Cultural Crusader ping. Anyone want on or off this low volume ping list for Michael Medved (mainly articles/movie reviews), please send me an FR mail.
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When did we start offering enemy hearts to the Sun God?????
I think he's against the Iraq war because he has a deep hatred and or distrust of Jews.
His father is one of those Old Testament, fire and brimstone fundamentalist preachers, and overtly anti-Jew. When that controversy broke, Mel stood behind his father, it seems they share the same views.
That being said I really like a lot of his movies and it's disappointing to see this side of him.
Abortion, abortion compares nicely.
Hmmm...maybe we should start thinking about that...
I haven't seen all his movies, but I've liked quite a few that he has starred in and/or directed. I can't wait to see this one. Medved said it's one of the most violent films he's ever seen but gave it four out of four stars. He said you get caught up in it from the start.
"His father is one of those Old Testament, fire and brimstone fundamentalist preachers, and overtly anti-Jew."
Hutton Gibson (Mel's father) is not a preacher, although he once studied for the Catholic priesthood. He is an anti-Semite though, and a Holocaust denier, plus more. Below is a bit of biography about Hutton Gibson:
According to Wensley Clarkson's biography of Mel Gibson, Hutton studied for the priesthood in a Chicago seminary called the Society of the Divine Word. According to one friend of the family, he left the seminary on the eve of World War II, disgusted with the Modernist doctrines taught there.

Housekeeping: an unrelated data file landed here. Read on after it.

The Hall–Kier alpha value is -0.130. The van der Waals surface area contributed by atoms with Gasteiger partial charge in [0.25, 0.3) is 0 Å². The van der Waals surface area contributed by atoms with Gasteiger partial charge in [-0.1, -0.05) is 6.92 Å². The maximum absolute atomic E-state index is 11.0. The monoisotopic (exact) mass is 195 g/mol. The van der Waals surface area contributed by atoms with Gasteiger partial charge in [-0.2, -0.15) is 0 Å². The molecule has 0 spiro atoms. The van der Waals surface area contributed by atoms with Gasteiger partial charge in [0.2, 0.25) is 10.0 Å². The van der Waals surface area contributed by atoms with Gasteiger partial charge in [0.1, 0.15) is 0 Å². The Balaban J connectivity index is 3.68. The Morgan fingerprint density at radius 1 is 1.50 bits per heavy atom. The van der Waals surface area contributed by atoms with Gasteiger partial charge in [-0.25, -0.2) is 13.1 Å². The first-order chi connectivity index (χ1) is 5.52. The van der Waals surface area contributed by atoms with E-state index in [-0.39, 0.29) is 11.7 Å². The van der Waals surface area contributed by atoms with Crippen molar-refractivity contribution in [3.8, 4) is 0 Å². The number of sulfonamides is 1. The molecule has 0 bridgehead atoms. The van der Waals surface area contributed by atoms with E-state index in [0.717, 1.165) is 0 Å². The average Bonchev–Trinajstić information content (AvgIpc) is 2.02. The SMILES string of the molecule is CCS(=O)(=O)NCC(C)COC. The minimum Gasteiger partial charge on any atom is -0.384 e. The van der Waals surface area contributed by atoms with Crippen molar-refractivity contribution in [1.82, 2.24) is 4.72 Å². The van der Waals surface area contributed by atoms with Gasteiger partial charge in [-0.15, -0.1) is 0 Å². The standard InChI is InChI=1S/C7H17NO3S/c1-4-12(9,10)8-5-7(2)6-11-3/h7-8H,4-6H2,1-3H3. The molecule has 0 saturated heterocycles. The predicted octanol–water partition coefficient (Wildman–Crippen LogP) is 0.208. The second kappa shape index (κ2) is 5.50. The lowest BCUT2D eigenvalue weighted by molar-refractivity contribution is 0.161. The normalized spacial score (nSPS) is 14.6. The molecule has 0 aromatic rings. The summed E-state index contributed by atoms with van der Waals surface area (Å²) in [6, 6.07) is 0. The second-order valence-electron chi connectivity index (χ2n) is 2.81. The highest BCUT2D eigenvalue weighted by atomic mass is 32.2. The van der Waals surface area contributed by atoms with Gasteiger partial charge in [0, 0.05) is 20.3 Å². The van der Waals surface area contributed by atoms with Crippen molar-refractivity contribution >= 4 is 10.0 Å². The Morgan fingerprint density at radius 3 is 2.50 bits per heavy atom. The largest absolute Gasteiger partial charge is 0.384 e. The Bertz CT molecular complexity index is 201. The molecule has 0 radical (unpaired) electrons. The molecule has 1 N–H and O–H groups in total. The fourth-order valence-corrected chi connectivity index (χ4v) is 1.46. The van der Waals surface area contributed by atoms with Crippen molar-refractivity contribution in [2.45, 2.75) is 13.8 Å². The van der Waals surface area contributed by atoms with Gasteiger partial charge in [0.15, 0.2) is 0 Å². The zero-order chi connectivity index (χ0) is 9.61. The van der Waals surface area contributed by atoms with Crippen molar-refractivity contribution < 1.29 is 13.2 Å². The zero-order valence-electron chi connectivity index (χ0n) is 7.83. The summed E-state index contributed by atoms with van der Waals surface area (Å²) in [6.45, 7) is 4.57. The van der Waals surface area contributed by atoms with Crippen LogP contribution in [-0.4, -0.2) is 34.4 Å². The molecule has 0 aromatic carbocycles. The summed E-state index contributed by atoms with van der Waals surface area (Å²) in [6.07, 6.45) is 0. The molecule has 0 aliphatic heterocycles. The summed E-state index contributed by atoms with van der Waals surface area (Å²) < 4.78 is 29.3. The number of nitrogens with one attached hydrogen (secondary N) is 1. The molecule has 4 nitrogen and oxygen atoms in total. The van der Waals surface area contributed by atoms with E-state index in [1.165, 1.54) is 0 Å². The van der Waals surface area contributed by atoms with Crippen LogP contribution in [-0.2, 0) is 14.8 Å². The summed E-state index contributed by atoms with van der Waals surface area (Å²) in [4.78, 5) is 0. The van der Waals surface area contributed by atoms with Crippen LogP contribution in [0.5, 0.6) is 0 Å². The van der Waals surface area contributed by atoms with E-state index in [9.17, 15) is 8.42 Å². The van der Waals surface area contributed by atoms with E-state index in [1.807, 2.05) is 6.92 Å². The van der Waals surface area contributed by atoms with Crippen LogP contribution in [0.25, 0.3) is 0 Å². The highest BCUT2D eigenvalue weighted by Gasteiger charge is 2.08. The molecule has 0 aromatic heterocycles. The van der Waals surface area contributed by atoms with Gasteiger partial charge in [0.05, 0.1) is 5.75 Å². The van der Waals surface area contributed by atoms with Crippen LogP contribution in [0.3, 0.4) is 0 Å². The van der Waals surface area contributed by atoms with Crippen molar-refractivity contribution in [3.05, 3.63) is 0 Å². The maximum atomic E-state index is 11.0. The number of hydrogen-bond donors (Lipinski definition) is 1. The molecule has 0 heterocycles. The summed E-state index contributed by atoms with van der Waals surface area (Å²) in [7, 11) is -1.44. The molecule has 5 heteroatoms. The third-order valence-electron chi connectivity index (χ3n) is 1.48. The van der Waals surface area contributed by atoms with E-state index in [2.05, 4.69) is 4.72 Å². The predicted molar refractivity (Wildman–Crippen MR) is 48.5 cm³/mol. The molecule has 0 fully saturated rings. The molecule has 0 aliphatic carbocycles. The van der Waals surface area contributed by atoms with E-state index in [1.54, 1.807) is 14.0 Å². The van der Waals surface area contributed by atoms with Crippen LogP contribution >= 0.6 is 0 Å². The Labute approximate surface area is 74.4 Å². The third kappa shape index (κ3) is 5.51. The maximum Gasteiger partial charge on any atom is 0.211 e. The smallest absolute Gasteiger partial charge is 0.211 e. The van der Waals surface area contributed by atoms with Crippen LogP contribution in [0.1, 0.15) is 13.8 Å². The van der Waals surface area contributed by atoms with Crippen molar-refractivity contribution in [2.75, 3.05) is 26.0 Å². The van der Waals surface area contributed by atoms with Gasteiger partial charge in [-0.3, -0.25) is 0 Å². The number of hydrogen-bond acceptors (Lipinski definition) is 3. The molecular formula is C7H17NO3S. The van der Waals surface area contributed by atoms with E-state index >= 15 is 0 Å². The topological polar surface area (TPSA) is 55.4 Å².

Hutton Gibson served as a US Army Officer in the Pacific Theater during World War II after graduation from an OCS program. He was wounded in action at the Battle of Guadalcanal and invalided home in 1944.
He married Anne Reilly Gibson on May 1, 1944 at the Catholic parish of Our Lady of Good Counsel in Brooklyn, New York. They had ten children and adopted another after their arrival in Australia. Anne died in 1990. Hutton has since remarried.
Hutton Gibson and Jeopardy!
Hutton Gibson claims to have won a substantial amount of money on the Art Fleming version of the Jeopardy! game show. After winning several thousand dollars on his first appearance, he reportedly won $21,000 at the Jeopardy! championship. Episodes from this era of the show do not survive, so there may be no formal record of Gibson's appearance. The show currently considers 1965 Grand Champion Burns Cameron's cumulative total of $11,100 to be the Fleming-era record, a much smaller amount than the amount that Gibson claims.
In the 1960s Gibson worked for New York Central Railroad. In the early morning hours of December 11, 1964 he slipped on some spilled oil and seriously injured his back. A work injury lawsuit followed and it finally went to court on February 7, 1968. Seven days later, on Valentine's Day, Gibson was awarded $145,000 by the jury. What remained of this money after paying off debts and lawyers was still a substantial sum, and with that he relocated his family to Australia that same year. One of the reasons he made this move was reportedly because he believed that changes in American society were immoral.
Hutton Gibson in Australia
After the promulgation of the Novus Ordo, the Gibson family home in Sydney, Australia was used as a secret chapel where the Tridentine Mass was offered. Also, Hutton used the house to store statues and altar relics which were being discarded by Catholic parishes at the time.
Hutton was the secretary of the Latin Mass Society of Australia, but was ousted after becoming increasingly vocal about his belief that the See of Peter is vacant due to the Popes embracing heresy (see Sedevacantism).